Mitchell City Council OKs $13.9M in tax bondingThe bonds will pay for $6.5 million in improvements and renovations to the Corn Palace, $2.6 million for a new city hall, $2.5 million for a second ice rink at the Mitchell Activities Center and $2.3 million for upgrades to the Mitchell Public Library.
By: Tom Lawrence, The Daily Republic
The Mitchell City Council voted unanimously Monday night at City Hall to issue $13.9 million in sales tax bonds for four major projects.
The bonds will pay for $6.5 million in improvements and renovations to the Corn Palace, $2.6 million for a new city hall, $2.5 million for a second ice rink at the Mitchell Activities Center and $2.3 million for upgrades to the Mitchell Public Library. The money will be in hand by January, with the city pledging to pay back $16.9 million over a 20-year period.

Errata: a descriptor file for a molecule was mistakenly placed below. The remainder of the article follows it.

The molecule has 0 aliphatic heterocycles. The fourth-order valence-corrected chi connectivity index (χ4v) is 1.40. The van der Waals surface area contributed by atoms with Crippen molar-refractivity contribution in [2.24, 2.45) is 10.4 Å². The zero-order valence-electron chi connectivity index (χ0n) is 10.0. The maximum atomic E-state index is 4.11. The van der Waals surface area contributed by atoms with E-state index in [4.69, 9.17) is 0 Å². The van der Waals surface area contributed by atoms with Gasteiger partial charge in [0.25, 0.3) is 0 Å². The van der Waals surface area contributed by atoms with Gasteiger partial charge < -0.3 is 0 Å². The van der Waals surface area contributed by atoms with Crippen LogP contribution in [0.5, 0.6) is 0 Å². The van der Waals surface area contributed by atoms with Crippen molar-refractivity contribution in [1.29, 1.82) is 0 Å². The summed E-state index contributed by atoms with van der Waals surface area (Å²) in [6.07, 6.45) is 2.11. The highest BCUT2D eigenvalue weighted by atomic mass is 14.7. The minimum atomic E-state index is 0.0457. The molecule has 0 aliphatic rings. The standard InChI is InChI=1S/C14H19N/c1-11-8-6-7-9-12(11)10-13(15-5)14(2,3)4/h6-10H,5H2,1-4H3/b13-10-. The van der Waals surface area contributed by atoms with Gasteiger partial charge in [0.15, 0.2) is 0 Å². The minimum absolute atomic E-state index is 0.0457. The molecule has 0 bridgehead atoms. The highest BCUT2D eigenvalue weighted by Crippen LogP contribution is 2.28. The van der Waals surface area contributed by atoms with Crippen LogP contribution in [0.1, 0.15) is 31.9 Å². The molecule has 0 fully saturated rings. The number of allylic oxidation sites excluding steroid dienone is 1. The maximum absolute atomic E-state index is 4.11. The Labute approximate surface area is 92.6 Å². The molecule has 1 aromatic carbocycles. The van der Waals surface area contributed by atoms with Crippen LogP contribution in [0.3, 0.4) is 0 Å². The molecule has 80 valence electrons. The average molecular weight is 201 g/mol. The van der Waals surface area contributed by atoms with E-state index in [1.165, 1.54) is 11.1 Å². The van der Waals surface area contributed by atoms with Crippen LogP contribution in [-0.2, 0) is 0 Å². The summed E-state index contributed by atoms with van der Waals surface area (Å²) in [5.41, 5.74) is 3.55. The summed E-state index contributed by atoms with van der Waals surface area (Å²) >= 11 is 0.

The next step is final plans and budgets for the four projects. These steps come as Mayor Ken Tracy marks three months since he took office.
Tom J. Grimmond, senior vice president of Dougherty & Company LLC, of Sioux Falls, which is handling the bonding for the city, said the firm will sell $10 million in bonds in late November or early December, and the remaining $3.9 million in January.
That’s because the city can only issue $10 million annually in bank-qualified bonds, which means the bond holders will be able to write off federal taxes on the bonds, which makes them more attractive.
He said 10 to 20 percent of the bonds will be purchased by Mitchell banks and people, he said, with up to 80 percent of them remaining in the state. Bonds are bought in $5,000 increments, Grimmond said, and some people might want to buy one to say they own a Corn Palace bond.
Councilman Mel Olson asked if Mitchell will get a favorable interest rate.
“Do they recognize we are a thrifty, Midwestern community?” Olson said.
Grimmond said investors like bonds from this region.
“We do get a little bit of a bump,” he said.
If the city projects come in under $13.9 million, the city will “still be on the hook” for that amount and must borrow it if the bonds have already been issued, Grimmond said.